The three ships photographed here were sunk as targets with tens of millions of dollars worth of aluminum, brass, copper, Monel and stainless steel. I wrote the Navy and the House Armed Services Committee about this waste and it was dismissed as non-important.  Little would they have known that this issue would re-appear on the Internet.


USNS Kileaneu

USNS Concord

The Swift

The Navy has known since the early nineteen hundreds that aluminum, in both a solid and filament state can be lit off by a single inexpensive phosphorous tipped projectile.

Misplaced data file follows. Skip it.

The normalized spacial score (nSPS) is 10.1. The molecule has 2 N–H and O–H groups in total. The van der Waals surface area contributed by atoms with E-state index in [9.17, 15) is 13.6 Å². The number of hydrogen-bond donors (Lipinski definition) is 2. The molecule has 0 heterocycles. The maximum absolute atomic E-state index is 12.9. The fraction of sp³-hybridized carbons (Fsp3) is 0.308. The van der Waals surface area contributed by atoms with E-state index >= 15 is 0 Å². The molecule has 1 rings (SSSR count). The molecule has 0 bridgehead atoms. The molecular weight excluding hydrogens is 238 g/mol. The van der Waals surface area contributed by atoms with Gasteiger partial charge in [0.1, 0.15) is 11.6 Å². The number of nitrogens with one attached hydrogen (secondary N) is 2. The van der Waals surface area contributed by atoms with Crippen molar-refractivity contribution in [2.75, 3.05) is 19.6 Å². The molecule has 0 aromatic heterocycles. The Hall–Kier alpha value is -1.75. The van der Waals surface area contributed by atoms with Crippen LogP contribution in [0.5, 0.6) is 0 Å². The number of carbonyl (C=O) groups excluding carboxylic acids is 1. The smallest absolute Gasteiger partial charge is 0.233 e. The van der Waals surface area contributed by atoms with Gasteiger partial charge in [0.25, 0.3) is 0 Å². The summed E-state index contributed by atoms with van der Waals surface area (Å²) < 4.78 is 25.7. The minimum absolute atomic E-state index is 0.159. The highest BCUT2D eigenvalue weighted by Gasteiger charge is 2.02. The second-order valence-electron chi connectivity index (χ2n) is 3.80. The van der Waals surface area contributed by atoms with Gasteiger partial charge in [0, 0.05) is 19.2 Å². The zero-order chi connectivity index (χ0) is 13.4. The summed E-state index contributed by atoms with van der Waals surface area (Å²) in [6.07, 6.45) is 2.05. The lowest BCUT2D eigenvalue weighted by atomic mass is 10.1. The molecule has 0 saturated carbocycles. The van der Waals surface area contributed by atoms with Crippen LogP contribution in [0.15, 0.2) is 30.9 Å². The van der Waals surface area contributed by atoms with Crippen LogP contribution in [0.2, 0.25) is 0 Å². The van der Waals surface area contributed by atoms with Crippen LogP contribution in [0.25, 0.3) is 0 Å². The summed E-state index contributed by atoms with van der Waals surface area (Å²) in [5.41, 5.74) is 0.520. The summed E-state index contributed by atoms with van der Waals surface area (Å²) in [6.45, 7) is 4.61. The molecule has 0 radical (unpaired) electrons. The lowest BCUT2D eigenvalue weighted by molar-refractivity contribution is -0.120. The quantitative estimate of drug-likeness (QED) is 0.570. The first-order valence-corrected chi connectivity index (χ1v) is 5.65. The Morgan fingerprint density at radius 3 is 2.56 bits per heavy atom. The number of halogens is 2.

Fires are classified into four distinct categories; Class “A,” for anything that produces an ash like paper or wood.  –  Class, “B,” fire denotes a petroleum based fire; gasoline, diesel and paint.  –  Class, “E,” fire is electrical.  Class, “D,” denotes a fire that creates its own oxygen (hence it can burn under water) and is the most difficult to extinguish.  The fuel for a Class, “D,”fire is:  aluminum, magnesium;  anything with phosphorous such as commercial purchased sparklers, fire works cones and rockets.   Any metal that is in a filament form; steel wool, copper, brass and aluminum is conducive to a Class, “D,” fire.  –  Aluminum (as is magnesium)  is especially vulnerable to phosphorus tipped projectile when in a solid state.  The ISIS forces that operate in Yemen were aware of this and  were ready. From a Chinese made mobile launch missile trailer towed by a medium size truck, an anti-ship missile was fired at the U.S. aluminum made Swift on October 1, 2016 and scored a direct hit that conflagrated the ship.  Though the Swift was not sunk, it was destroyed. –  The Swift’s destruction can be viewed on Youtube. – On November 22, 1975 the aircraft carrier USS John Kennedy (CV-67) had a collision with the light cruiser USS Belknap in the Straits of Messina; the cruiser had an aluminum constructed superstructure to save weight. The cruiser’s superstructure caught fire and burnt to the steel made main deck that did not catch on fire.  –  The question is: why would the United States Navy have a warship constructed of aluminum when it full well knew its inherent vulnerability?   The construction of  both the aluminum built catamarans and trimarans (LCS) are also plagued with structural difficulties that result from high speeds in waves and/or swells more than 15 feet that is a common occurrence in any ocean.  Aluminum does not take well to extreme stress, it cracks, another undesirable aspect of aluminum. – These aluminum constructed warships were also approved by the House Armed Services Committee and ultimately the Navy. Is it permitted to ask,”What were the people involved with the finance and construction of these ships thinking?”         

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